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NYC husband, wife both sentenced to months in jail in college admissions fraud



A New York man and wife were each sentenced to one month in jail on Tuesday for paying a college admissions fixer to improve their daughter's SAT and ACT scores.

Gregory and Marcia Abbott must also complete a one-year supervised release, pay a $ 45,000 fine, and do 250 hours of community service each, as US District Court Judge Indira Talwani said in Boston.

The couple had already been found guilty in May "My husband and I were both motivated by good intentions … but that does not excuse our actions," Marcia Abbott told Talwani before the verdict NBC Boston .

"I am extremely remorseful and repentant today," she said.

The Procuratorate had asked Talwani to pass the verdict and the abbots eight months in prison each. Defense lawyers had requested parole for the couple.

The couple paid $ 50,000 to have a test leader correct their daughter's ACT exam responses in 2018, and then another $ 75,000 to repair their SAT.

"I knew my daughter got some help that was out of line," Gregory Abbott told the judge before his conviction 19659002 The judge ordered that the couple's sentences be staggered to maximize time at least one of them could be home with their three children.

Gregory Abbott was ordered to report to the Federal Penitentiary on November 20, while Marcia Abbott must report on January 3.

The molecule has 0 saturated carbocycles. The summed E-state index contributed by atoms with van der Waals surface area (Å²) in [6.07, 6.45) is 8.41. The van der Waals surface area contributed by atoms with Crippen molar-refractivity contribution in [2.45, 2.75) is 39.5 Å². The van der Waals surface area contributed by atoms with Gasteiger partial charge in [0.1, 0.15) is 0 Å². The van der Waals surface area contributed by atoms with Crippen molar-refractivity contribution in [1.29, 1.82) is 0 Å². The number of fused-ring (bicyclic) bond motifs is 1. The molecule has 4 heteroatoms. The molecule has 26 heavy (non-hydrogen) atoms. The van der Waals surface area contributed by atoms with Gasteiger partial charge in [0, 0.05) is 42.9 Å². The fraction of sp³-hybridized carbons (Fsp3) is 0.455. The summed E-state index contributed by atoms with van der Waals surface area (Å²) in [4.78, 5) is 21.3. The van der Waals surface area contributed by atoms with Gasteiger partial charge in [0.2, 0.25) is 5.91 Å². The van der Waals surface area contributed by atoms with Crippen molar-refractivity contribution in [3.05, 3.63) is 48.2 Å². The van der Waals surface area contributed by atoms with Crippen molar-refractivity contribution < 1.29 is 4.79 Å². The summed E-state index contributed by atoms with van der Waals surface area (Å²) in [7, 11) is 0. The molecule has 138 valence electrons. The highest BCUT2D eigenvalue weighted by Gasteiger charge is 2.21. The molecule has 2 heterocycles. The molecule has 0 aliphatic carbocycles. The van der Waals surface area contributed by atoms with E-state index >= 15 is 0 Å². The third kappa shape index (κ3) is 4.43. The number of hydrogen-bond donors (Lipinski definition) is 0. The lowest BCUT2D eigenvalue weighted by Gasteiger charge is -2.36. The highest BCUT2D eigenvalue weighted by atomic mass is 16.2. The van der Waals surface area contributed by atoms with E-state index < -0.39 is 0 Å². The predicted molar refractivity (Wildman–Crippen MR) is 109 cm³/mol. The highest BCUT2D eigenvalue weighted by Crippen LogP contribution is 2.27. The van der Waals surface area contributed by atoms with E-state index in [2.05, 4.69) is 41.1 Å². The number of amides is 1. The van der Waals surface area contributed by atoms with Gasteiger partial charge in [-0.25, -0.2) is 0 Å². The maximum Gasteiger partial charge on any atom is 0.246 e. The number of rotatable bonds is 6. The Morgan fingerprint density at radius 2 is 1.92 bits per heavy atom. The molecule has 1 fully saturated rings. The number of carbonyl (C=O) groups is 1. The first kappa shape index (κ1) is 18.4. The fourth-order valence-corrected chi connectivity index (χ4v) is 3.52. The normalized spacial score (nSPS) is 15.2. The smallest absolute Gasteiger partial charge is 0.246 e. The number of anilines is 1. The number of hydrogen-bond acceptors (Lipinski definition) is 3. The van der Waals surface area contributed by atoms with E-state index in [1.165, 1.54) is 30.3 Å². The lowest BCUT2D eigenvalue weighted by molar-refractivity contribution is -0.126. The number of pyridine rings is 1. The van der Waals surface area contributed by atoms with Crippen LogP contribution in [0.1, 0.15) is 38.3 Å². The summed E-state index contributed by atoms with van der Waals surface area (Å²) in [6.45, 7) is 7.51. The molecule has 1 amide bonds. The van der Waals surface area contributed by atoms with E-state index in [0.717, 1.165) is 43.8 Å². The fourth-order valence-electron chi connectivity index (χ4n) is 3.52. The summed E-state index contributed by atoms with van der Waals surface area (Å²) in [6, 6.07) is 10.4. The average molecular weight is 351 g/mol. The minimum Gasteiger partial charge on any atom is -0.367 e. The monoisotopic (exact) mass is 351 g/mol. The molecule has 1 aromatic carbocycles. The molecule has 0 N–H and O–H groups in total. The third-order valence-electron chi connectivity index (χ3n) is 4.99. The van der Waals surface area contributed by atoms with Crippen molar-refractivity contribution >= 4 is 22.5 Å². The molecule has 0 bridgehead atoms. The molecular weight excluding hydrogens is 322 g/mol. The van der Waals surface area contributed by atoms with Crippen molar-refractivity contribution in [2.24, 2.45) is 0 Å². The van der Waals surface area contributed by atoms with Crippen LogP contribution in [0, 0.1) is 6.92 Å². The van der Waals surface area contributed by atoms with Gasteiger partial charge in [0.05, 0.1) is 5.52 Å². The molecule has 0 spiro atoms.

Gregory Abbott lives in Manhattan's Upper East Side and Marcia Abbott, a former fashion editor for Family Circle magazine, lives in Aspen, Colorado.

Gregory Abbott, an alum from Princeton University, received support from his college class Andrew Napolitano, a retired judge from New Jersey, who now works as a legal analyst for Fox News.

The "Greg Abbott I know of is one of the more honest, decent, selfless people I've ever known, "wrote Napolitano in an FNC letterhead, in a letter to Talwani. "His honesty is so deep that I would entrust everything he owns to me without hesitation and hesitation."

The Abbotts are among more than a dozen wealthy parents trapped in the federal probe called Operation Varsity Blues. The parents of the fraud were accused of paying hundreds of thousands of dollars to improve their children's test scores or to label them as top athletes in order to obtain special eligibility for elite universities.

TV actresses Felicity Huffman and Lori Loughlin were the Huffman sentenced to 14 days in jail, and the prosecutor overseeing the case said he wanted Loughlin to have more time if she was convicted or pleaded guilty.

Greenwich, Connecticut, attorney Gordon Caplan, 53, was sentenced to one month in prison. He pleaded guilty in May that he once committed fraud and conspiracy to pay Singer $ 75,000 so a Proctor could correct his daughter's ACT responses last year. He earned no more than 14 days in prison.


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